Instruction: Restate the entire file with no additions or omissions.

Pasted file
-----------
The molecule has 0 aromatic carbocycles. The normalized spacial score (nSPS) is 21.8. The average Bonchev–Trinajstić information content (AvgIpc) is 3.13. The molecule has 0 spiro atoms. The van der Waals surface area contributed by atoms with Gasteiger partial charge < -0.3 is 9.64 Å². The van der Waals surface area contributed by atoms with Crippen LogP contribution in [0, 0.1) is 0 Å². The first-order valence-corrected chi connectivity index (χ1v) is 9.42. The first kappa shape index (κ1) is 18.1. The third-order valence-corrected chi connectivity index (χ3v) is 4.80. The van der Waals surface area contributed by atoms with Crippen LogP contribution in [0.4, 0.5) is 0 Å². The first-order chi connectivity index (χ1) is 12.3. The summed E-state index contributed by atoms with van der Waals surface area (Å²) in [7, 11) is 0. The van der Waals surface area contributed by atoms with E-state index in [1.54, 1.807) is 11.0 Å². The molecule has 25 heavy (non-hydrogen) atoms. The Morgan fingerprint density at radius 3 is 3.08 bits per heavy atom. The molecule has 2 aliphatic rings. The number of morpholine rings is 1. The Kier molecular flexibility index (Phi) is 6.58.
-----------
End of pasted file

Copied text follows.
The molecule has 0 aromatic carbocycles. The normalized spacial score (nSPS) is 21.8. The average Bonchev–Trinajstić information content (AvgIpc) is 3.13. The molecule has 0 spiro atoms. The van der Waals surface area contributed by atoms with Gasteiger partial charge < -0.3 is 9.64 Å². The van der Waals surface area contributed by atoms with Crippen LogP contribution in [0, 0.1) is 0 Å². The first-order valence-corrected chi connectivity index (χ1v) is 9.42. The first kappa shape index (κ1) is 18.1. The third-order valence-corrected chi connectivity index (χ3v) is 4.80. The van der Waals surface area contributed by atoms with Crippen LogP contribution in [0.4, 0.5) is 0 Å². The first-order chi connectivity index (χ1) is 12.3. The summed E-state index contributed by atoms with van der Waals surface area (Å²) in [7, 11) is 0. The van der Waals surface area contributed by atoms with E-state index in [1.54, 1.807) is 11.0 Å². The molecule has 25 heavy (non-hydrogen) atoms. The Morgan fingerprint density at radius 3 is 3.08 bits per heavy atom. The molecule has 2 aliphatic rings. The number of morpholine rings is 1. The Kier molecular flexibility index (Phi) is 6.58.